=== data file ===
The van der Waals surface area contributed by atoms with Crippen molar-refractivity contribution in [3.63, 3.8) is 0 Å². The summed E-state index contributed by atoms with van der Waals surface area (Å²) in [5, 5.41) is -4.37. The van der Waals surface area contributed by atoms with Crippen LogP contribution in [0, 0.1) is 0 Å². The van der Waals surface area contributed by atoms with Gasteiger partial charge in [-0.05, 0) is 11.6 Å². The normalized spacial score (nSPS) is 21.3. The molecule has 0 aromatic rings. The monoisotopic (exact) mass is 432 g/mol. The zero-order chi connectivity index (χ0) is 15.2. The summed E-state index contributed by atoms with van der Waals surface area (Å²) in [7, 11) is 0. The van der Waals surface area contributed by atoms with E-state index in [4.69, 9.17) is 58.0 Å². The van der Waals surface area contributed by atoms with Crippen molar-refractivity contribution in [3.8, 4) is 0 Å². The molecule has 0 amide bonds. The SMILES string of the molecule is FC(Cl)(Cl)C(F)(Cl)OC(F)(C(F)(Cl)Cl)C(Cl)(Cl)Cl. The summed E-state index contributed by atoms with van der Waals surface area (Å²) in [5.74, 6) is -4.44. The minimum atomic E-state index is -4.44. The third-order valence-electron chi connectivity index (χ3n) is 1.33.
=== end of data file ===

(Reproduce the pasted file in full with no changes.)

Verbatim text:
The van der Waals surface area contributed by atoms with Crippen molar-refractivity contribution in [3.63, 3.8) is 0 Å². The summed E-state index contributed by atoms with van der Waals surface area (Å²) in [5, 5.41) is -4.37. The van der Waals surface area contributed by atoms with Crippen LogP contribution in [0, 0.1) is 0 Å². The van der Waals surface area contributed by atoms with Gasteiger partial charge in [-0.05, 0) is 11.6 Å². The normalized spacial score (nSPS) is 21.3. The molecule has 0 aromatic rings. The monoisotopic (exact) mass is 432 g/mol. The zero-order chi connectivity index (χ0) is 15.2. The summed E-state index contributed by atoms with van der Waals surface area (Å²) in [7, 11) is 0. The van der Waals surface area contributed by atoms with E-state index in [4.69, 9.17) is 58.0 Å². The van der Waals surface area contributed by atoms with Crippen molar-refractivity contribution in [3.8, 4) is 0 Å². The molecule has 0 amide bonds. The SMILES string of the molecule is FC(Cl)(Cl)C(F)(Cl)OC(F)(C(F)(Cl)Cl)C(Cl)(Cl)Cl. The summed E-state index contributed by atoms with van der Waals surface area (Å²) in [5.74, 6) is -4.44. The minimum atomic E-state index is -4.44. The third-order valence-electron chi connectivity index (χ3n) is 1.33.